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posted: 9/9/2013 5:16 AM

Science weighs in on the 'Freshman 15'

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  • Recent studies show that college students usually gain weight their first year, but it's less than the so-called "Freshman 15."

      Recent studies show that college students usually gain weight their first year, but it's less than the so-called "Freshman 15."

 
By Sophia Breene
Special To The Washington Post

For many new college students, adapting to university life is especially challenging when faced with the threat of the so-called "Freshman 15," a term for the weight college freshmen supposedly gain during their first year away from home.

But is the Freshman 15 real or just a cultural myth?

In fact, the Freshman 15 isn't a scientific phrase. Seventeen Magazine introduced the term on its August 1989 cover. Since then, the expression has gained credence in pop culture.

But recent studies suggest that while college students (both male and female) do gain weight during their first year at school, it's more like 5 pounds than 15.

A recent Ohio State University study that included data from 7,418 young people over the course of their college years found that women and men, on average, gained around three pounds during freshman year. Less than 10 percent of the freshmen gained 15 pounds (or more), and a quarter of the students actually lost weight in their first year.

However, the study also found that on average, students slowly gained weight while at college. For women, the difference between the first day of school and graduation was between 7 and 9 pounds; for men, it was between 12 and 13 pounds.

Overall, the only consistent "cause and effect" relationship was between boozing and weight: Students who drank "heavily" (six or more drinks at least four days each month) were about a pound heftier than their teetotaling friends.

Other studies reinforce the message that while young people tend to gain weight during their college years, it doesn't happen overnight (or even over one year). In fact, it might not have anything to do with attending college. The Ohio State University study found that students were (on average) just a half-pound heavier than their noncollegiate peers. According to the researchers, this may be because many 17- or 18-year-olds are simply not at their full adult size (either in height or weight) before heading off to college. So while some weight gain might be the result of late-night nachos and keg stands, a significant part of the Freshman 15 can be attributed to plain old-fashioned growth.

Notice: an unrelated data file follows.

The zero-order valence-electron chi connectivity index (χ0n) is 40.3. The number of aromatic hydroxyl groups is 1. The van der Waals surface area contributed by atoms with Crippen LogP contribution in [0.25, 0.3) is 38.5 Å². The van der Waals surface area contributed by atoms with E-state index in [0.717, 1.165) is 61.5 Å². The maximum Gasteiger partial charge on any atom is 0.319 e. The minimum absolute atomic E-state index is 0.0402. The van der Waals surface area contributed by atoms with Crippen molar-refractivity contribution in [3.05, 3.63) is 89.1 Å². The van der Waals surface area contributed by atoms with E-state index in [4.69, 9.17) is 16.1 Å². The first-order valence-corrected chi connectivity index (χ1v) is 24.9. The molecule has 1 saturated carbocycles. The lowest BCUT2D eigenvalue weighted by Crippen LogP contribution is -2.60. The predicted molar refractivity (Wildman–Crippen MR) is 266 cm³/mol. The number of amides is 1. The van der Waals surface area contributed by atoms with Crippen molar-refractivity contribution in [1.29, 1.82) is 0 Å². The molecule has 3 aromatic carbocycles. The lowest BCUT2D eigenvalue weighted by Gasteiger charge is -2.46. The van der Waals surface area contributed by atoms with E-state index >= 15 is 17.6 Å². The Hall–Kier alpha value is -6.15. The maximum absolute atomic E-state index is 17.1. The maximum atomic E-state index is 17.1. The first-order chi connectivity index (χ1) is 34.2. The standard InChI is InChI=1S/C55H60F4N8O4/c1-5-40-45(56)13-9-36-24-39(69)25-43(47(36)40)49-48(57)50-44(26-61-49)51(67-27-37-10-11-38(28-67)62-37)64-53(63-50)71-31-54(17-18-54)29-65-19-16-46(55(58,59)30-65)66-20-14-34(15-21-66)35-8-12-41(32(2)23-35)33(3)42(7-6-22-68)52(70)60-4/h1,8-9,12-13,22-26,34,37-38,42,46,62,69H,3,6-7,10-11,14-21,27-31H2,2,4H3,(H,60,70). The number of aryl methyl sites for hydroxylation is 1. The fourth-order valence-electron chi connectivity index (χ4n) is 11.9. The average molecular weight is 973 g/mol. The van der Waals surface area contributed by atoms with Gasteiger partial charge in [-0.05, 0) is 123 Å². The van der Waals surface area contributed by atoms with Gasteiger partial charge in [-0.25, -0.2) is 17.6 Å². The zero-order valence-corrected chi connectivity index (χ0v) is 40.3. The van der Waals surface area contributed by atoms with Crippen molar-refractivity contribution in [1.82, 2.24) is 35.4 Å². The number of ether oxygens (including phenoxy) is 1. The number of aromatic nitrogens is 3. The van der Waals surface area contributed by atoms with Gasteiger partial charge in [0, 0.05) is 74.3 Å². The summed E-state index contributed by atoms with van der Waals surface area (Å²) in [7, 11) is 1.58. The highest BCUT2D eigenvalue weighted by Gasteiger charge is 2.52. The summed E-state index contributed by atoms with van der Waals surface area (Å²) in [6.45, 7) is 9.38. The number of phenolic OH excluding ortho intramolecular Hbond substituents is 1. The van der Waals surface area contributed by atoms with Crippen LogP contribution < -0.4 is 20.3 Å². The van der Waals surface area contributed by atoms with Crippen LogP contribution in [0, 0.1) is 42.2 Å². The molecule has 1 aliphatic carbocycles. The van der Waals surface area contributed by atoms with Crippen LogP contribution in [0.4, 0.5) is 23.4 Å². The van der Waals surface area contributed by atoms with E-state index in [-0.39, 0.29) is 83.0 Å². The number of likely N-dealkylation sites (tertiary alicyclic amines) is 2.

There's lots of advice out there about how to shed those 15 pounds. Common tips include eating well-balanced meals in the cafeteria, getting plenty of exercise and sleep, and keeping alcohol consumption (and the late-night munchies that often go along with it) under control. But are these warnings and tips actually helpful?

The hype and anxiety related to weight and eating habits at college can sometimes have a negative effect, making otherwise healthy young adults obsess over food and exercise. And the fear of weight gain and body dissatisfaction are potential triggers for eating disorders, especially among women.

While it's important to teach young people how to take care of themselves in a healthy way, scary magazine articles that tout the inevitability of first-year weight gain don't help anyone.

Although the Freshman 15 is a myth (for most), college students are still prone to gain a few pounds en route to their diplomas. Still, those four years can be an ideal time for students to explore which eating and exercise habits make them feel healthiest and happiest. Colleges can help by teaching students how to develop balanced habits for life.

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